2. the community formed by such settlers
3. a subject territory occupied by a settlement from the ruling state
4. Zoology
a. a group of the same type of animal or plant living or growing together, esp in large numbers
b. an interconnected group of polyps of a colonial organism
References in classic literature ?
Bold and daring enterprise, stubborn endurance of privation, unflinching intrepidity in facing danger, and inflexible adherence to conscientious principle, had steeled to energetic and unyielding hardihood the characters of the primitive settlers of all these colonies.
But in maintaining armed men there in place of colonies one spends much more, having to consume on the garrison all the income from the state, so that the acquisition turns into a loss, and many more are exasperated, because the whole state is injured; through the shifting of the garrison up and down all become acquainted with hardship, and all become hostile, and they are enemies who, whilst beaten on their own ground, are yet able to do hurt.
James II, the bigoted successor of Charles the Voluptuous, had annulled the charters of all the colonies, and sent a harsh and unprincipled soldier to take away our liberties and endanger our religion.
The growing power and influence of the Jesuits in the New World at length excited the jealousy of the Spanish government, and they were banished from the colonies.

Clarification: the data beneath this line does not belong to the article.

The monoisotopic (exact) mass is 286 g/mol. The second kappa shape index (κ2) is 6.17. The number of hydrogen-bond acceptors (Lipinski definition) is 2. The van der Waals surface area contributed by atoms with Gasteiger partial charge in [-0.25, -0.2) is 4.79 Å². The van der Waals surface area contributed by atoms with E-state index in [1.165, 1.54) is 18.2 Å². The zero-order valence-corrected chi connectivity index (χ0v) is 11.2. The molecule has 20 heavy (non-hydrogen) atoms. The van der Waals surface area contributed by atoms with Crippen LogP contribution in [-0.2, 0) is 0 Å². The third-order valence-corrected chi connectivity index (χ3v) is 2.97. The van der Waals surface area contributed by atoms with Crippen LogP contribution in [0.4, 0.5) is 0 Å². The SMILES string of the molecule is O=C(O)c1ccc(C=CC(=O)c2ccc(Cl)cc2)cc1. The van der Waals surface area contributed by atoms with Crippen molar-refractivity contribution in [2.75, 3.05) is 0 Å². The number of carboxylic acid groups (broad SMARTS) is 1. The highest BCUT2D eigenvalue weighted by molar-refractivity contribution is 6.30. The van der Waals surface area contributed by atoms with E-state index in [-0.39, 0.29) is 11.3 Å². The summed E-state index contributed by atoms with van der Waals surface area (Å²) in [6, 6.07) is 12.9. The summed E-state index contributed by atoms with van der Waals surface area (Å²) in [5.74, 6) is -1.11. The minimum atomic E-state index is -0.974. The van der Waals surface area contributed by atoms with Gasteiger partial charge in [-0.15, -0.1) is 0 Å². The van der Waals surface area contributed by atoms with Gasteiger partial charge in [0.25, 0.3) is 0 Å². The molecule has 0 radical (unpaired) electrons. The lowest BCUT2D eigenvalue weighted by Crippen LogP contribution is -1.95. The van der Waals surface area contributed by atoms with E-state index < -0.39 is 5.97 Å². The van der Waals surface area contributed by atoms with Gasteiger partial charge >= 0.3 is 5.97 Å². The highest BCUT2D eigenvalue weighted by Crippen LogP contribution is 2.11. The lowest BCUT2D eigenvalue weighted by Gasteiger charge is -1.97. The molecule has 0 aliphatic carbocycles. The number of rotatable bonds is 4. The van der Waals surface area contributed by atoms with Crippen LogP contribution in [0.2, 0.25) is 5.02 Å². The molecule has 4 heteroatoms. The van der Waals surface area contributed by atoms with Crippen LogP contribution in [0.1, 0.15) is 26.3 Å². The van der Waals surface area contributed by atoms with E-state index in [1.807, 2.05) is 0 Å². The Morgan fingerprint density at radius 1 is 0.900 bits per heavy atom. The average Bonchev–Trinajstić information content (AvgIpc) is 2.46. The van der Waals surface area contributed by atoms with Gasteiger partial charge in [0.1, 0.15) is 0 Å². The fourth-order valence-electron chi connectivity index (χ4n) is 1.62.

The New South Dock was especially a loading dock for the Colonies in those great (and last) days of smart wool-clippers, good to look at and - well - exciting to handle.
There is no shadow of stability in the policy of an English Government, and the most sacred oaths of England would, even if engrossed on vellum, find very few buyers among colonies and dependencies that have suffered from vain beliefs.
At the Sandwich Islands and at two or three of the Society group, there are now thriving colonies of these insects, who promise ere long to supplant altogether the aboriginal sand-flies.
It was his lot to share the fortune of most of those who brought wealth with them into the new settlements of the middle colonies.
In 1794 or '95, a treaty with Great Britain removed the restrictions imposed upon the trade with the colonies, and opened a direct commercial intercourse between Canada and the United States.
To my merciless delight he had never seen the thing before, and I completed my victory over him and all the Colonies with a Brassey's "Naval Annual" and a "Statesman's Year Book.
The men had known each other in the colonies, so that it was not unnatural that when they came to settle down they should do so as near each other as possible.
We, therefore, the Representatives of the United States of America, in General Congress, Assembled, appealing to the Supreme Judge of the world for the rectitude of our intentions, do, in the Name, and by the Authority of the good People of these Colonies, solemnly publish and declare, That these United Colonies are, and of Right ought to be Free and Independent States; that they are Absolved from all Allegiance to the British Crown, and that all political connection between them and the State of Great Britain, is and ought to be totally dissolved; and that as Free and Independent States, they have full Power to levy War, conclude Peace, contract Alliances, establish Commerce, and to do all other Acts and Things which Independent States may of right do.